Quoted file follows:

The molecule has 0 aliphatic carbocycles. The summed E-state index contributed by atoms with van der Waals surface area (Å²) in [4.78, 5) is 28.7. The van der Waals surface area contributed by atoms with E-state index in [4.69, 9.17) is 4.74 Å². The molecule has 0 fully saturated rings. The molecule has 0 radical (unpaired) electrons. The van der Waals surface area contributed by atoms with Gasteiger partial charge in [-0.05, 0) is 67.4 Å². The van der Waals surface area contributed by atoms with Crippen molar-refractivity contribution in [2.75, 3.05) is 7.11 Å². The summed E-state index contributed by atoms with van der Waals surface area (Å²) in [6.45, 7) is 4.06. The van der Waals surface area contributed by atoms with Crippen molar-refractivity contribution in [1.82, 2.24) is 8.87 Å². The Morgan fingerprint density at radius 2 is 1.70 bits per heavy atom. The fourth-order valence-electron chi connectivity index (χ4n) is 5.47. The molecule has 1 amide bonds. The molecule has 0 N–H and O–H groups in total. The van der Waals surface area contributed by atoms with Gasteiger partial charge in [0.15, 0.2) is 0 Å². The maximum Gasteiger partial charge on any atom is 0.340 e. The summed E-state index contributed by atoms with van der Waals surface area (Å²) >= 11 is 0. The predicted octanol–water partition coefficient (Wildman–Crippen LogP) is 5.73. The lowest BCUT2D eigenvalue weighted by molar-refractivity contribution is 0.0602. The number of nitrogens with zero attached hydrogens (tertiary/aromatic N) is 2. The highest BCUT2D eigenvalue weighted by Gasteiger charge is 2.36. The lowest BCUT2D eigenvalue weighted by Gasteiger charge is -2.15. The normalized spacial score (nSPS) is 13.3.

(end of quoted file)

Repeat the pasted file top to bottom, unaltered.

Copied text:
The molecule has 0 aliphatic carbocycles. The summed E-state index contributed by atoms with van der Waals surface area (Å²) in [4.78, 5) is 28.7. The van der Waals surface area contributed by atoms with E-state index in [4.69, 9.17) is 4.74 Å². The molecule has 0 fully saturated rings. The molecule has 0 radical (unpaired) electrons. The van der Waals surface area contributed by atoms with Gasteiger partial charge in [-0.05, 0) is 67.4 Å². The van der Waals surface area contributed by atoms with Crippen molar-refractivity contribution in [2.75, 3.05) is 7.11 Å². The summed E-state index contributed by atoms with van der Waals surface area (Å²) in [6.45, 7) is 4.06. The van der Waals surface area contributed by atoms with Crippen molar-refractivity contribution in [1.82, 2.24) is 8.87 Å². The Morgan fingerprint density at radius 2 is 1.70 bits per heavy atom. The fourth-order valence-electron chi connectivity index (χ4n) is 5.47. The molecule has 1 amide bonds. The molecule has 0 N–H and O–H groups in total. The van der Waals surface area contributed by atoms with Gasteiger partial charge in [0.15, 0.2) is 0 Å². The maximum Gasteiger partial charge on any atom is 0.340 e. The summed E-state index contributed by atoms with van der Waals surface area (Å²) >= 11 is 0. The predicted octanol–water partition coefficient (Wildman–Crippen LogP) is 5.73. The lowest BCUT2D eigenvalue weighted by molar-refractivity contribution is 0.0602. The number of nitrogens with zero attached hydrogens (tertiary/aromatic N) is 2. The highest BCUT2D eigenvalue weighted by Gasteiger charge is 2.36. The lowest BCUT2D eigenvalue weighted by Gasteiger charge is -2.15. The normalized spacial score (nSPS) is 13.3.